The First Month
It’s been 1 month since I started the new job. In the spirit of Improve your scrum implementation in one week, I thought I’d reflect on what I think I have achieved in my first month. Did I take any of my own advice? Read on to find out 🙂
I didn’t do much in week one, except observe. I was very conscious of coming in as the new broom and changing everything. I was aware I might throw out some of the good stuff they already had in place if I did. I wanted to first understand what they had, and only then make changes.
I spent some time chatting to a few people one on one to get their point of view on things. I tried very hard (and wasn’t always successful) not to share my opinions too early. I didn’t want to influence what I was observing. I did make lots of notes and lists. I noted down all the things I though could be potential improvements. I knew that I wouldn’t implement everything immediately, and that after a while I would lose that fresh perspective I had in week one. So I made an idea backlog, and jotted down anything I though might be a good idea.
I also tried to see where the pain points were. What were the things that needed addressing first, and what could wait. Conscious that people only have so much capacity for change I had to make sure I changed only necessary things initially, and things that would help the teams, not things that annoyed me.
There were a lot of changes happening in the company already, which were outside of my control. A large number of contracts were coming to an end which mean the teams would reshuffle, a major release was due out 2 weeks after I started, and a new support process needed to exist given that the current support team were all people who’s contracts were ending. Also the ScrumMaster and chief architect had resigned and were leaving within 2 weeks.
I dealt with the necessary change first. Here are the major areas I tackled in the first month.
Team composition and size
No one was certain what was happening after 28 July when the release went out and teams changed. I tackled that first. The idea had been to scale down to 2 teams, however when I looked at the number of people I felt 3 teams would be a better fit to keep the teams smaller (5 or 6 people each). This also required the least amount of change from the previous teams only 4 people changed teams. Also with the chief architect leaving, we took a decision to have the other architects join the teams rather than working outside the teams, this would ensure that they had a better idea of what was changing on the product on a day to day basis.
The team released a version 2 weeks after I started. This was a great opportunity to do a release retrospective, and an opportunity for me to see how they all felt about their current process. I booked a 4 hour slot the day after the release. The session went really well, people had an opportunity to vent, and came up with some really good ways they could improve. It was great to see a team conscious of what their problems are, just needing a little support to push back to the business to give them the space to do things properly. At the end of the four hours we had a list of 8 things they were going to do in the next sprint. 3 were tasks that they would do, and 5 were different ways of working.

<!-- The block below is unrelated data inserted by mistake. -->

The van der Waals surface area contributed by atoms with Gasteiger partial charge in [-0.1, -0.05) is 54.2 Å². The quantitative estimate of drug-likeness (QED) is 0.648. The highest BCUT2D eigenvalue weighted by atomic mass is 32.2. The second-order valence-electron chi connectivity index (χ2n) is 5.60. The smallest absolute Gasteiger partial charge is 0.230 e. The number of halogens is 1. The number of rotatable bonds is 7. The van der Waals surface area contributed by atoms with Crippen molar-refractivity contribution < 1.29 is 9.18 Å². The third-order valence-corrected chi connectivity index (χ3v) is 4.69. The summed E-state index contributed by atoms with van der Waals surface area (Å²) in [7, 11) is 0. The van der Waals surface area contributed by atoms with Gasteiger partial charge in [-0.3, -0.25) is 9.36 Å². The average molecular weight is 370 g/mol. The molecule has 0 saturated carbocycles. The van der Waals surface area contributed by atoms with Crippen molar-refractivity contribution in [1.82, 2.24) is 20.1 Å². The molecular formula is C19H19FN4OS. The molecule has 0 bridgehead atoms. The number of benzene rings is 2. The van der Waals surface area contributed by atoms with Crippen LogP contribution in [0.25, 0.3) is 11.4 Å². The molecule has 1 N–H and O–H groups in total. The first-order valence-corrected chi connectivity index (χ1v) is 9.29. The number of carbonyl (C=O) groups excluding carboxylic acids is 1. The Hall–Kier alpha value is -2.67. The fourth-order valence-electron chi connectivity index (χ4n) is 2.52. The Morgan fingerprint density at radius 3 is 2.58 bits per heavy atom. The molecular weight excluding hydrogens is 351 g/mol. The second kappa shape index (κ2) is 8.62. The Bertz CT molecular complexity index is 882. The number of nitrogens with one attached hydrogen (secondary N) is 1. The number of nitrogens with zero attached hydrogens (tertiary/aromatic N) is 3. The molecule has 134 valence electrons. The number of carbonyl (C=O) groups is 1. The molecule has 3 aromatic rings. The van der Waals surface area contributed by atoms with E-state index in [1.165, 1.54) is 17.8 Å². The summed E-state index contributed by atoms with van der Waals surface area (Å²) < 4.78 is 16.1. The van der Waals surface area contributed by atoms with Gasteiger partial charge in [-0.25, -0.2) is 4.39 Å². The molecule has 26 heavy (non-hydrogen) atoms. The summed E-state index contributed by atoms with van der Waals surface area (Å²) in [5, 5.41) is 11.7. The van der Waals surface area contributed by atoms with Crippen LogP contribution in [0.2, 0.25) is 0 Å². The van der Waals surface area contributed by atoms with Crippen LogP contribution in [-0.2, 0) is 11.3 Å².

One of the mayor pain points that came out in the retrospective was a ‘hardening’ phase they did at the end of each release, which was essentially a time to fix bugs that got deferred during the normal sprints. The feeling from the team was loud and clear that they knew this was wrong. So we adopted a principle: We would ban the phrase “Let’s move it to hardening”. We would fix bugs when they were found or agree they would never be fixed. The story would not be done if there was a bug outstanding, even if the bug wasn’t related to that story. Interestingly, just having the team know there would be no hardening anymore made them more careful about quality each sprint.
Definition of Done
The Product Owner had previously combined the acceptance criteria for the story (when the Product Owner would consider it done) and the definition of done (when the team would consider it done). This made the definition of done something the Product Owner controlled. We agreed to change this. The PO should not be concerned with the process the team use to write software. So we had a one hour session with all the teams and brainstormed a definition of done. It includes ensuring FIT tests are created for any new functionality, code is checked in and all tests are passing on ci, feature has been reviewed by the PO, code has been reviewed, documentation is updated, all bugs found are fixed. Each team has this on their boards, and when a story is done, we go through the definition of done line by line to confirm everyone agrees it was all done.
Story Point Burndowns and one story at a time